Why Middle School Counselors
Today's young people are living in an exciting time, with an increasingly diverse society, new technologies, and expanding opportunities. To help ensure that they are prepared to become the next generation of parents, workers, leaders, and citizens, every student needs support, guidance, and opportunities during adolescence, a time of rapid growth and change. Early adolescents face unique and diverse challenges, both personally and developmentally, that have an impact on academic achievement.
Middle School Students' Developmental Needs
Middle school is an exciting, yet challenging time for students, their parents and teachers. During this passage from childhood to adolescence, middle school students are characterized by a need to explore a variety of interests, connecting their learning in the classroom to its practical application in life and work; high levels of activity coupled with frequent fatigue due to rapid growth; a search for their own unique identity as they begin turning more frequently to peers rather than parents for ideas and affirmation; extreme sensitivity to the comments from others; and heavy reliance on friends to provide comfort, understanding and approval.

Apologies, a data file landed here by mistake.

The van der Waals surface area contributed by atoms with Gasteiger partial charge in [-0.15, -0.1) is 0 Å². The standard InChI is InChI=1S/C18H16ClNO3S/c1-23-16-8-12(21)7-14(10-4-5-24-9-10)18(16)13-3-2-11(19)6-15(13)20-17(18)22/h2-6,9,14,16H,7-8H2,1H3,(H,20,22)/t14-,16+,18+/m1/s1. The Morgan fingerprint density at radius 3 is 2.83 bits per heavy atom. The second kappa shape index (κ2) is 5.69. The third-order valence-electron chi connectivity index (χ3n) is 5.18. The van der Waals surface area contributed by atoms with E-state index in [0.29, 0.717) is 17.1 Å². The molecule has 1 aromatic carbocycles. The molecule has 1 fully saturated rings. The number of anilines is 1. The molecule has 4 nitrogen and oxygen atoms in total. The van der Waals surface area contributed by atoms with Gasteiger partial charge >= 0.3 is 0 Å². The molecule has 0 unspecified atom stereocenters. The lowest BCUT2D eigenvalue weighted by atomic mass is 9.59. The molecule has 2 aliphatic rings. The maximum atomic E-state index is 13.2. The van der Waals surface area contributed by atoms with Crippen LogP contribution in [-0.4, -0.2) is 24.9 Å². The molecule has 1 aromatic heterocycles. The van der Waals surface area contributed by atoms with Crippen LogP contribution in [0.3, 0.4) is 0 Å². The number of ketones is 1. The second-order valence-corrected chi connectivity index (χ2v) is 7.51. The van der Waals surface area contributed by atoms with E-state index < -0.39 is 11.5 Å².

Meeting the Challenge
Middle school counselors are professional educators with a mental health perspective who understand and respond to the challenges presented by today's diverse student population. Middle school counselors do not work in isolation; rather they are integral to the total educational program. They provide proactive leadership that engages all stakeholders in the delivery of programs and services to help students achieve success in school. Professional school counselors align with the school's mission to support the academic achievement of all students as they prepare for the ever-changing world of the 21st century. This mission is accomplished through the design, development, implementation and evaluation of a comprehensive, developmental and systematic school counseling program. The ASCA National Standards in the academic, National Model: A Framework For School Counseling Programs, with it's data driven and results-based focus serves as a guide for today's school counselor who is uniquely trained to implement this program.
Courtesy of ASCA website: